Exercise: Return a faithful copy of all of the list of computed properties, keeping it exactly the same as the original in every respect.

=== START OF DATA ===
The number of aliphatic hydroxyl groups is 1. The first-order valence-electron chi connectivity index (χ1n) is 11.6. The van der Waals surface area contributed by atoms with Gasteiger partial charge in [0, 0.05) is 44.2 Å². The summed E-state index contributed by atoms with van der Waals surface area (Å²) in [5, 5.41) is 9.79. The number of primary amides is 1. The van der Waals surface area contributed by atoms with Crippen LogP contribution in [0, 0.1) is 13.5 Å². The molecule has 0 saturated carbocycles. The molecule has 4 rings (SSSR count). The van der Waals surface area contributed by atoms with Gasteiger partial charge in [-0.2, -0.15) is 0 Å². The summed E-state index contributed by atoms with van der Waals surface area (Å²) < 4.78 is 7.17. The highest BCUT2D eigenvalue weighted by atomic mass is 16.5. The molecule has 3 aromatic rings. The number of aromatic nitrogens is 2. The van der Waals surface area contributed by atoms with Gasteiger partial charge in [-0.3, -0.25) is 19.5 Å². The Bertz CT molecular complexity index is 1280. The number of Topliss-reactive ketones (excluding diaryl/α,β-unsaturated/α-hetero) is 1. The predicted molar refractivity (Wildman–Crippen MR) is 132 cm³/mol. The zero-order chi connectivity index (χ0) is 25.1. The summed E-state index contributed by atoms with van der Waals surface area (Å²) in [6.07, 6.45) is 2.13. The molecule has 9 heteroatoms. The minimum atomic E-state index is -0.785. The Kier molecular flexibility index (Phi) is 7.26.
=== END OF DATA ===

The number of aliphatic hydroxyl groups is 1. The first-order valence-electron chi connectivity index (χ1n) is 11.6. The van der Waals surface area contributed by atoms with Gasteiger partial charge in [0, 0.05) is 44.2 Å². The summed E-state index contributed by atoms with van der Waals surface area (Å²) in [5, 5.41) is 9.79. The number of primary amides is 1. The van der Waals surface area contributed by atoms with Crippen LogP contribution in [0, 0.1) is 13.5 Å². The molecule has 0 saturated carbocycles. The molecule has 4 rings (SSSR count). The van der Waals surface area contributed by atoms with Gasteiger partial charge in [-0.2, -0.15) is 0 Å². The summed E-state index contributed by atoms with van der Waals surface area (Å²) < 4.78 is 7.17. The highest BCUT2D eigenvalue weighted by atomic mass is 16.5. The molecule has 3 aromatic rings. The number of aromatic nitrogens is 2. The van der Waals surface area contributed by atoms with Gasteiger partial charge in [-0.3, -0.25) is 19.5 Å². The Bertz CT molecular complexity index is 1280. The number of Topliss-reactive ketones (excluding diaryl/α,β-unsaturated/α-hetero) is 1. The predicted molar refractivity (Wildman–Crippen MR) is 132 cm³/mol. The zero-order chi connectivity index (χ0) is 25.1. The summed E-state index contributed by atoms with van der Waals surface area (Å²) in [6.07, 6.45) is 2.13. The molecule has 9 heteroatoms. The minimum atomic E-state index is -0.785. The Kier molecular flexibility index (Phi) is 7.26.